Ryan @ The Better Credit Blog wrote an article titled “10 Ways to Get the Upper Hand When Dealing with a Debt Collector”. It is a fact that most people experience being at the end of the phone line when a debt collector is calling. This situation is difficult for most people and this article talks about the issues people need to deal with. For one, collectors are trained to play with your feelings and emotions. Look at the call at this light to get an upper hand.
Finally, Ilyce from Think Glink posted the article “Credit Reporting Agencies and Your Debts”. It basically sums up how credit reporting agencies come up with your credit score. It is written in a Q&A format and provides some relevant information for readers.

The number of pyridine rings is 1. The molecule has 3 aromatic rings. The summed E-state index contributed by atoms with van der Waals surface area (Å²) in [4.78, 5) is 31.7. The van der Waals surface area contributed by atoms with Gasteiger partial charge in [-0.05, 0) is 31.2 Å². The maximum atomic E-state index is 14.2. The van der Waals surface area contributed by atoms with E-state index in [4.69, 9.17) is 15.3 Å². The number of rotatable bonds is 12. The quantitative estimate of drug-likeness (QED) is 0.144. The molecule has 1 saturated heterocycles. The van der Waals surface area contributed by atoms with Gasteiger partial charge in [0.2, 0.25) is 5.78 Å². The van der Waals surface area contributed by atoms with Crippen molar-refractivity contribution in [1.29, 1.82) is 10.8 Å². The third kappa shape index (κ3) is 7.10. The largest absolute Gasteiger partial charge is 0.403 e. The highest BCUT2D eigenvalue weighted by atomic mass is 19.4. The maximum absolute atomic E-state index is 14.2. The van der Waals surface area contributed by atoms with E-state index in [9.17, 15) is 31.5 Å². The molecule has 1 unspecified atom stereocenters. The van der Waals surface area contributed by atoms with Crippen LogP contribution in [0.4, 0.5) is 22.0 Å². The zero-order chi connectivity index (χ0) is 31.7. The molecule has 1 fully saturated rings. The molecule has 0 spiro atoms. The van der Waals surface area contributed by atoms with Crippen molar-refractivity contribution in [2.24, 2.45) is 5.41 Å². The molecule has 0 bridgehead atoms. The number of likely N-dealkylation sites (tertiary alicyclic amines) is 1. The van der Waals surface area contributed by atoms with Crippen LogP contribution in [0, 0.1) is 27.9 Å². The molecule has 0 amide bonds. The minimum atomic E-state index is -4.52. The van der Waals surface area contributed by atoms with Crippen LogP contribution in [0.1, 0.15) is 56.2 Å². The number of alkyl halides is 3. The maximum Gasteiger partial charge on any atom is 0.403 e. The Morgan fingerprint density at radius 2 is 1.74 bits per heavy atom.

It has been stressed many times over by the Federal Trade Commission (FTC) and many consumer-advocacy organizations: credit reports should be, and is, free. Despite their efforts though, there are still a number of unscrupulous companies that want to seek to abuse consumers. These firms also divert consumers away from a government-backed site where they can get easy access to their free online credit report.
Even one of the credit bureau, Experian, has gotten the ire of FTC because of their Freecreditreport.com. The site has been under the FTC’s watch for some time now because they mislead people into believing they need to pay a certain fee to get their credit report. Additionally, another one of their tactic is to use the report as bait so that people will sign up to the $14.95 a month service that alerts members to changes in their status.